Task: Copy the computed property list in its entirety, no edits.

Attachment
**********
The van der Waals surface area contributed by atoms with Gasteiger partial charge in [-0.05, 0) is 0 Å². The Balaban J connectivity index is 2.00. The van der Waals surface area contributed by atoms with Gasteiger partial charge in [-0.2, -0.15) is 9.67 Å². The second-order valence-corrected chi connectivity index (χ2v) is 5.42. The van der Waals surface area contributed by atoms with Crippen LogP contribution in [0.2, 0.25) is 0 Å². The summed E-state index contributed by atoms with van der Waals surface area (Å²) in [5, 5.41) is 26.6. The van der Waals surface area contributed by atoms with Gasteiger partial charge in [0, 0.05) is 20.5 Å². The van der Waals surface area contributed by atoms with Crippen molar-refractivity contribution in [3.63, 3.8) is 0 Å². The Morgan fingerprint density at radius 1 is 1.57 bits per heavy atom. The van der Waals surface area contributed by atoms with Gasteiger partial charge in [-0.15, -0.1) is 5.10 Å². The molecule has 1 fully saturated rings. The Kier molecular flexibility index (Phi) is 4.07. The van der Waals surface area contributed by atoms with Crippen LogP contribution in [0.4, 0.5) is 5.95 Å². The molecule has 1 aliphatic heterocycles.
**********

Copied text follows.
The van der Waals surface area contributed by atoms with Gasteiger partial charge in [-0.05, 0) is 0 Å². The Balaban J connectivity index is 2.00. The van der Waals surface area contributed by atoms with Gasteiger partial charge in [-0.2, -0.15) is 9.67 Å². The second-order valence-corrected chi connectivity index (χ2v) is 5.42. The van der Waals surface area contributed by atoms with Crippen LogP contribution in [0.2, 0.25) is 0 Å². The summed E-state index contributed by atoms with van der Waals surface area (Å²) in [5, 5.41) is 26.6. The van der Waals surface area contributed by atoms with Gasteiger partial charge in [0, 0.05) is 20.5 Å². The van der Waals surface area contributed by atoms with Crippen molar-refractivity contribution in [3.63, 3.8) is 0 Å². The Morgan fingerprint density at radius 1 is 1.57 bits per heavy atom. The van der Waals surface area contributed by atoms with Gasteiger partial charge in [-0.15, -0.1) is 5.10 Å². The molecule has 1 fully saturated rings. The Kier molecular flexibility index (Phi) is 4.07. The van der Waals surface area contributed by atoms with Crippen LogP contribution in [0.4, 0.5) is 5.95 Å². The molecule has 1 aliphatic heterocycles.